Human characteristics are attributed to many legendary creatures. As part of this anthropomorphization, these mythological animals are often given language abilities.
A Swiss physician named Johannes Hofer coined the term nostalgia in the late 17 th century to describe what he considered to be a cerebral disease unique to Swiss mercenaries fighting wars far from home...
The good news is that occasionally one reads about children who have 'recovered' from, or who have 'out-grown' their 'autism'. And that's great. Not to detract anything from that good news, though, if truth be told, the 'recovery' in many cases is from autism they fortunately never had...
We see with our ideas. That idea can open our eyes to key questions about modeling human nature. Varying blues and illusions illuminate a weird sampling error at the heart of a heartless economic worldview...
Cognitive decline is among the most dreaded consequences of old age and disease. Few things undermine a person's ability, opportunities, and independence more than loss of mental function...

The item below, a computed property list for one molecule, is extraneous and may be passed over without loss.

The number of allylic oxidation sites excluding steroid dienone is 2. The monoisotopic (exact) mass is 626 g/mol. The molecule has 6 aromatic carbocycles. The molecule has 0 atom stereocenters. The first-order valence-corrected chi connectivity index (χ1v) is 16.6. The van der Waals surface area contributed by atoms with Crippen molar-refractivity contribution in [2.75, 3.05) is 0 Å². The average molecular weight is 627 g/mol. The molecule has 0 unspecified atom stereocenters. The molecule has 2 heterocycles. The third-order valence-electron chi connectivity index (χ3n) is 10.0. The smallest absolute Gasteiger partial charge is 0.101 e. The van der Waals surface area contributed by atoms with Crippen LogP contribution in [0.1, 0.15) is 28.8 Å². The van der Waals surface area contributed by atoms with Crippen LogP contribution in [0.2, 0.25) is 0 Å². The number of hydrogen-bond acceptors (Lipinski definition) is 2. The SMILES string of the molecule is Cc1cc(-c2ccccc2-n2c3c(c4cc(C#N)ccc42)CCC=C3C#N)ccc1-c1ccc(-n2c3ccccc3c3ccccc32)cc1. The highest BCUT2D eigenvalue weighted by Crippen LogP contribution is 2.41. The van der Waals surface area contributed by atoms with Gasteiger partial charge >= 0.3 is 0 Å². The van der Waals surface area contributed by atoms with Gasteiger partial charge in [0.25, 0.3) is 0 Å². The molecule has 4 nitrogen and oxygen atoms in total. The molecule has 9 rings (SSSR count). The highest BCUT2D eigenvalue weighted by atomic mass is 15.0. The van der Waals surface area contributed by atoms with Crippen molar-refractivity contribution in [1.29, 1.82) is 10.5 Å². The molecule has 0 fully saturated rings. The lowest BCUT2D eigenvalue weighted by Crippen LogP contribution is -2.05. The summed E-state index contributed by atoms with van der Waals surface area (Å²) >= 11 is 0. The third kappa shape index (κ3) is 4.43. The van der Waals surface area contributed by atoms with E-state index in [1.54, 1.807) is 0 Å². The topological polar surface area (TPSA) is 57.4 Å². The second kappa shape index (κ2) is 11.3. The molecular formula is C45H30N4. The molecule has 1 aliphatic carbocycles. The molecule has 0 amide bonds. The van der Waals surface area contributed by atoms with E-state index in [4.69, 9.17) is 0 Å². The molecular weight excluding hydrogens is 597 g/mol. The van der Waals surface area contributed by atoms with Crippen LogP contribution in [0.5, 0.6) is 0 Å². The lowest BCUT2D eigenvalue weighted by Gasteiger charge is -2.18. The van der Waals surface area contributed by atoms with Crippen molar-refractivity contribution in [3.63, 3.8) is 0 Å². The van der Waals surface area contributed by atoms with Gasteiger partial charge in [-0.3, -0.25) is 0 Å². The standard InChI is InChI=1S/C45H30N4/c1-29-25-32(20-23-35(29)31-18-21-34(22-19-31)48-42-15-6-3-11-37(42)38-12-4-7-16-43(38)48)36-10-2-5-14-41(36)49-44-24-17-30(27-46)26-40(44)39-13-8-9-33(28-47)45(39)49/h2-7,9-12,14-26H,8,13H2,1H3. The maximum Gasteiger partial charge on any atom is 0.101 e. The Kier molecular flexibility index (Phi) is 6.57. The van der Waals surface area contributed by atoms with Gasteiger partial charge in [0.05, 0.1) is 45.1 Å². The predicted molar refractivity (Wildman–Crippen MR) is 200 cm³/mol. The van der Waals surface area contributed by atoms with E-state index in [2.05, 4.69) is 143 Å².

Psychophysics secretly dominates our social sciences. Such physics-ing often improves experimental practice, but its mathematical methods face new challenges.
Your neurons are outnumbered. Many of the cells in your brain - in your whole nervous system, in fact - are not neurons, but glia. These busy little cells shape and insulate neural connections, provide vital nutrients for your neurons, regulate many of the automatic processes that keep you alive, and even enable your brain to learn and form memories...
The label "rational" is becoming illogical. Economists, even the better behavioral kind, use it particularly badly. That great scholar of human nature, Shakespeare, knew better.
[caption id="attachment_321" align="alignright" width="300" caption="Chinatown. Photo: Patrick Shen"][/caption] Earlier this year, a Kickstarter campaign for a documentary film called "In Pursuit of Silence" raised $35,371, exceeding its goal in just a few weeks...
We often can't rely on ourselves to act rationally. We know this, but much social science has a bad habit of ignoring it. A more realistic role for rationality is needed to grasp the unhidden but unmodeled relationship between decisions and actions...
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